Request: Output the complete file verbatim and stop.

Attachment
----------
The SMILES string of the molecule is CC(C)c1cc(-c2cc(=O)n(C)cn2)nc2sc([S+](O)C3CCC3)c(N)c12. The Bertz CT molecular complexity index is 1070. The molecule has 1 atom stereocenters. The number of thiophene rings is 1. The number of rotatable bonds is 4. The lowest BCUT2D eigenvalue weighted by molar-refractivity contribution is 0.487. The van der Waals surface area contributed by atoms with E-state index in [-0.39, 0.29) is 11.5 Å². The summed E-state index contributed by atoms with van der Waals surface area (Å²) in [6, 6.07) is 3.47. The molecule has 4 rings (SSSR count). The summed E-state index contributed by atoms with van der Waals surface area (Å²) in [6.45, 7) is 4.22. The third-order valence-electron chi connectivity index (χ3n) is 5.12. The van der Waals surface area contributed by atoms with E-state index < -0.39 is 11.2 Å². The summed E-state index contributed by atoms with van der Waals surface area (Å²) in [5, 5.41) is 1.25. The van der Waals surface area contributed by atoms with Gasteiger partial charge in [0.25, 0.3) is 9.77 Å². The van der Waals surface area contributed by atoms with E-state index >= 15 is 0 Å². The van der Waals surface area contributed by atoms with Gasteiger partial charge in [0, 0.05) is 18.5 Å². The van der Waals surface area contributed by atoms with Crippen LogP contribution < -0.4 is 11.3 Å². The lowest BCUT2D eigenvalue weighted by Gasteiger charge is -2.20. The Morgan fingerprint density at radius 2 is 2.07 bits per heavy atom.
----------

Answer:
The SMILES string of the molecule is CC(C)c1cc(-c2cc(=O)n(C)cn2)nc2sc([S+](O)C3CCC3)c(N)c12. The Bertz CT molecular complexity index is 1070. The molecule has 1 atom stereocenters. The number of thiophene rings is 1. The number of rotatable bonds is 4. The lowest BCUT2D eigenvalue weighted by molar-refractivity contribution is 0.487. The van der Waals surface area contributed by atoms with E-state index in [-0.39, 0.29) is 11.5 Å². The summed E-state index contributed by atoms with van der Waals surface area (Å²) in [6, 6.07) is 3.47. The molecule has 4 rings (SSSR count). The summed E-state index contributed by atoms with van der Waals surface area (Å²) in [6.45, 7) is 4.22. The third-order valence-electron chi connectivity index (χ3n) is 5.12. The van der Waals surface area contributed by atoms with E-state index < -0.39 is 11.2 Å². The summed E-state index contributed by atoms with van der Waals surface area (Å²) in [5, 5.41) is 1.25. The van der Waals surface area contributed by atoms with Gasteiger partial charge in [0.25, 0.3) is 9.77 Å². The van der Waals surface area contributed by atoms with E-state index >= 15 is 0 Å². The van der Waals surface area contributed by atoms with Gasteiger partial charge in [0, 0.05) is 18.5 Å². The van der Waals surface area contributed by atoms with Crippen LogP contribution < -0.4 is 11.3 Å². The lowest BCUT2D eigenvalue weighted by Gasteiger charge is -2.20. The Morgan fingerprint density at radius 2 is 2.07 bits per heavy atom.